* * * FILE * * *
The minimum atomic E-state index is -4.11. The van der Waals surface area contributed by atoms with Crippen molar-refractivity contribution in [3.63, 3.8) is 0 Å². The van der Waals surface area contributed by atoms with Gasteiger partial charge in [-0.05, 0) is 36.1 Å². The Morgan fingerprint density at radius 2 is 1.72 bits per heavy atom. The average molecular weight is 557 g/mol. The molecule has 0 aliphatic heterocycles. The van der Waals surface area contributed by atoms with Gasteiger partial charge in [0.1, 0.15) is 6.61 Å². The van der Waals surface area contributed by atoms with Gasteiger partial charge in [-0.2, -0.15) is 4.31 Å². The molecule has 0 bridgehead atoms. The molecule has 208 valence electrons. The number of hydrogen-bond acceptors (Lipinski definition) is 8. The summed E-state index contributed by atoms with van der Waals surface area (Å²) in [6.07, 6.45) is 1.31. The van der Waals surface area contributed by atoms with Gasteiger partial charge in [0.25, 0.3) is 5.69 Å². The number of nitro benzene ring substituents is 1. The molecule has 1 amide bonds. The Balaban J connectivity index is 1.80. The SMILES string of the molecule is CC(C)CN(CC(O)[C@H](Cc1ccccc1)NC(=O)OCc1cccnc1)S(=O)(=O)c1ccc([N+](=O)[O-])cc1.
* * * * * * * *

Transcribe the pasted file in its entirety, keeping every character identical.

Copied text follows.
The minimum atomic E-state index is -4.11. The van der Waals surface area contributed by atoms with Crippen molar-refractivity contribution in [3.63, 3.8) is 0 Å². The van der Waals surface area contributed by atoms with Gasteiger partial charge in [-0.05, 0) is 36.1 Å². The Morgan fingerprint density at radius 2 is 1.72 bits per heavy atom. The average molecular weight is 557 g/mol. The molecule has 0 aliphatic heterocycles. The van der Waals surface area contributed by atoms with Gasteiger partial charge in [0.1, 0.15) is 6.61 Å². The van der Waals surface area contributed by atoms with Gasteiger partial charge in [-0.2, -0.15) is 4.31 Å². The molecule has 0 bridgehead atoms. The molecule has 208 valence electrons. The number of hydrogen-bond acceptors (Lipinski definition) is 8. The summed E-state index contributed by atoms with van der Waals surface area (Å²) in [6.07, 6.45) is 1.31. The van der Waals surface area contributed by atoms with Gasteiger partial charge in [0.25, 0.3) is 5.69 Å². The number of nitro benzene ring substituents is 1. The molecule has 1 amide bonds. The Balaban J connectivity index is 1.80. The SMILES string of the molecule is CC(C)CN(CC(O)[C@H](Cc1ccccc1)NC(=O)OCc1cccnc1)S(=O)(=O)c1ccc([N+](=O)[O-])cc1.